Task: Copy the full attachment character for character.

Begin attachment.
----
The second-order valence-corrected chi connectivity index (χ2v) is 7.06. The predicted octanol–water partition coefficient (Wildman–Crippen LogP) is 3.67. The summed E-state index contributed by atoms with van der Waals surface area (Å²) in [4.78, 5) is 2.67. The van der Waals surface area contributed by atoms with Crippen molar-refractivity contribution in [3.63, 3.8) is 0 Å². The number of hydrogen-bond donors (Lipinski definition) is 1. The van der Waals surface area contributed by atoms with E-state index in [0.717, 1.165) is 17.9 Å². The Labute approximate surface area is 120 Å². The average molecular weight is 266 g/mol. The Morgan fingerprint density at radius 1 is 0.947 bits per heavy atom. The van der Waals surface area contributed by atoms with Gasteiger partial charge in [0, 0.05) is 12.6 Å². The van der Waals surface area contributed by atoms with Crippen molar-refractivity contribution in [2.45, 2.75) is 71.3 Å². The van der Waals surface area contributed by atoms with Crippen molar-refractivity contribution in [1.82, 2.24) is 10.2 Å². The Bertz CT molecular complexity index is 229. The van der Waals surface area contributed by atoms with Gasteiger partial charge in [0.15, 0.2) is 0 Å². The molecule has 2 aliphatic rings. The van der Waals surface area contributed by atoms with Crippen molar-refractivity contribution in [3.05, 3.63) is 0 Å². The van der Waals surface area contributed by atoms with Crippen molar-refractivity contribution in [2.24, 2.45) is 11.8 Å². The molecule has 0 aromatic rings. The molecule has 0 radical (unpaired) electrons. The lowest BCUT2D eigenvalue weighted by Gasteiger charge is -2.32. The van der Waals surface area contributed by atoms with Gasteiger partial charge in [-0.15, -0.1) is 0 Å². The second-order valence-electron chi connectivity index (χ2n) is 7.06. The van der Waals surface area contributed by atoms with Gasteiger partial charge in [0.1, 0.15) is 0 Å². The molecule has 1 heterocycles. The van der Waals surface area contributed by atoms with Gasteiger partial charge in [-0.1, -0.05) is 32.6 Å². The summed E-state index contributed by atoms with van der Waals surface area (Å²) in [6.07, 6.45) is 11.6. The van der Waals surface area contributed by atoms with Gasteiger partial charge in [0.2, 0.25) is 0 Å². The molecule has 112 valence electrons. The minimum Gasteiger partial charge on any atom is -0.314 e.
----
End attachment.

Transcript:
The second-order valence-corrected chi connectivity index (χ2v) is 7.06. The predicted octanol–water partition coefficient (Wildman–Crippen LogP) is 3.67. The summed E-state index contributed by atoms with van der Waals surface area (Å²) in [4.78, 5) is 2.67. The van der Waals surface area contributed by atoms with Crippen molar-refractivity contribution in [3.63, 3.8) is 0 Å². The number of hydrogen-bond donors (Lipinski definition) is 1. The van der Waals surface area contributed by atoms with E-state index in [0.717, 1.165) is 17.9 Å². The Labute approximate surface area is 120 Å². The average molecular weight is 266 g/mol. The Morgan fingerprint density at radius 1 is 0.947 bits per heavy atom. The van der Waals surface area contributed by atoms with Gasteiger partial charge in [0, 0.05) is 12.6 Å². The van der Waals surface area contributed by atoms with Crippen molar-refractivity contribution in [2.45, 2.75) is 71.3 Å². The van der Waals surface area contributed by atoms with Crippen molar-refractivity contribution in [1.82, 2.24) is 10.2 Å². The Bertz CT molecular complexity index is 229. The van der Waals surface area contributed by atoms with Gasteiger partial charge in [0.15, 0.2) is 0 Å². The molecule has 2 aliphatic rings. The van der Waals surface area contributed by atoms with Crippen molar-refractivity contribution in [3.05, 3.63) is 0 Å². The van der Waals surface area contributed by atoms with Crippen molar-refractivity contribution in [2.24, 2.45) is 11.8 Å². The molecule has 0 aromatic rings. The molecule has 0 radical (unpaired) electrons. The lowest BCUT2D eigenvalue weighted by Gasteiger charge is -2.32. The van der Waals surface area contributed by atoms with Gasteiger partial charge in [-0.15, -0.1) is 0 Å². The second-order valence-electron chi connectivity index (χ2n) is 7.06. The van der Waals surface area contributed by atoms with Gasteiger partial charge in [0.1, 0.15) is 0 Å². The molecule has 1 heterocycles. The van der Waals surface area contributed by atoms with Gasteiger partial charge in [-0.1, -0.05) is 32.6 Å². The summed E-state index contributed by atoms with van der Waals surface area (Å²) in [6.07, 6.45) is 11.6. The van der Waals surface area contributed by atoms with Gasteiger partial charge in [0.2, 0.25) is 0 Å². The molecule has 112 valence electrons. The minimum Gasteiger partial charge on any atom is -0.314 e.